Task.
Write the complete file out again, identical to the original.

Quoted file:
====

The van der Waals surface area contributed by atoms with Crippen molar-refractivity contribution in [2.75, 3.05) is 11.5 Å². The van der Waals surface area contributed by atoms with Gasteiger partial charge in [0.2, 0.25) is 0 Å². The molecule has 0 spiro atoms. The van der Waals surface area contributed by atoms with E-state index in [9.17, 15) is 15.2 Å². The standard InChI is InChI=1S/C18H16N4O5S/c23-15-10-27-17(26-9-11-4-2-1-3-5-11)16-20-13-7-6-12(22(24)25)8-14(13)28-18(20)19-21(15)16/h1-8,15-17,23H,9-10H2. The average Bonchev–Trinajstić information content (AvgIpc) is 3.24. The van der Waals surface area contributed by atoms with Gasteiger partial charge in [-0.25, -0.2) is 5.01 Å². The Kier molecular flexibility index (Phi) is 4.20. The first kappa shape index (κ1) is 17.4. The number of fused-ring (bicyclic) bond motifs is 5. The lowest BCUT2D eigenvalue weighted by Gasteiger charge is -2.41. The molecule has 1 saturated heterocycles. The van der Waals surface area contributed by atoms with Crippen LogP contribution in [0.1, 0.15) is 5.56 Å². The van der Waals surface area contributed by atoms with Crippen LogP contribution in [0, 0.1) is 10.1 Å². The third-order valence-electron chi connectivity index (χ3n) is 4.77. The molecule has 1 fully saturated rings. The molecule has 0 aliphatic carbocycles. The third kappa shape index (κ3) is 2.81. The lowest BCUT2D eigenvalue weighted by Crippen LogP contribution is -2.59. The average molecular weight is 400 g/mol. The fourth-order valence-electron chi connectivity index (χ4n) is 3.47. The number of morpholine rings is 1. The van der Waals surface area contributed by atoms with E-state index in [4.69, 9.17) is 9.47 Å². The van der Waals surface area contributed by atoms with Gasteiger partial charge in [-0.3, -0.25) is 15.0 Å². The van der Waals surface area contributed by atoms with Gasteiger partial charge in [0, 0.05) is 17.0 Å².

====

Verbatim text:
The van der Waals surface area contributed by atoms with Crippen molar-refractivity contribution in [2.75, 3.05) is 11.5 Å². The van der Waals surface area contributed by atoms with Gasteiger partial charge in [0.2, 0.25) is 0 Å². The molecule has 0 spiro atoms. The van der Waals surface area contributed by atoms with E-state index in [9.17, 15) is 15.2 Å². The standard InChI is InChI=1S/C18H16N4O5S/c23-15-10-27-17(26-9-11-4-2-1-3-5-11)16-20-13-7-6-12(22(24)25)8-14(13)28-18(20)19-21(15)16/h1-8,15-17,23H,9-10H2. The average Bonchev–Trinajstić information content (AvgIpc) is 3.24. The van der Waals surface area contributed by atoms with Gasteiger partial charge in [-0.25, -0.2) is 5.01 Å². The Kier molecular flexibility index (Phi) is 4.20. The first kappa shape index (κ1) is 17.4. The number of fused-ring (bicyclic) bond motifs is 5. The lowest BCUT2D eigenvalue weighted by Gasteiger charge is -2.41. The molecule has 1 saturated heterocycles. The van der Waals surface area contributed by atoms with Crippen LogP contribution in [0.1, 0.15) is 5.56 Å². The van der Waals surface area contributed by atoms with Crippen LogP contribution in [0, 0.1) is 10.1 Å². The third-order valence-electron chi connectivity index (χ3n) is 4.77. The molecule has 1 fully saturated rings. The molecule has 0 aliphatic carbocycles. The third kappa shape index (κ3) is 2.81. The lowest BCUT2D eigenvalue weighted by Crippen LogP contribution is -2.59. The average molecular weight is 400 g/mol. The fourth-order valence-electron chi connectivity index (χ4n) is 3.47. The number of morpholine rings is 1. The van der Waals surface area contributed by atoms with E-state index in [4.69, 9.17) is 9.47 Å². The van der Waals surface area contributed by atoms with Gasteiger partial charge in [-0.3, -0.25) is 15.0 Å². The van der Waals surface area contributed by atoms with Gasteiger partial charge in [0, 0.05) is 17.0 Å².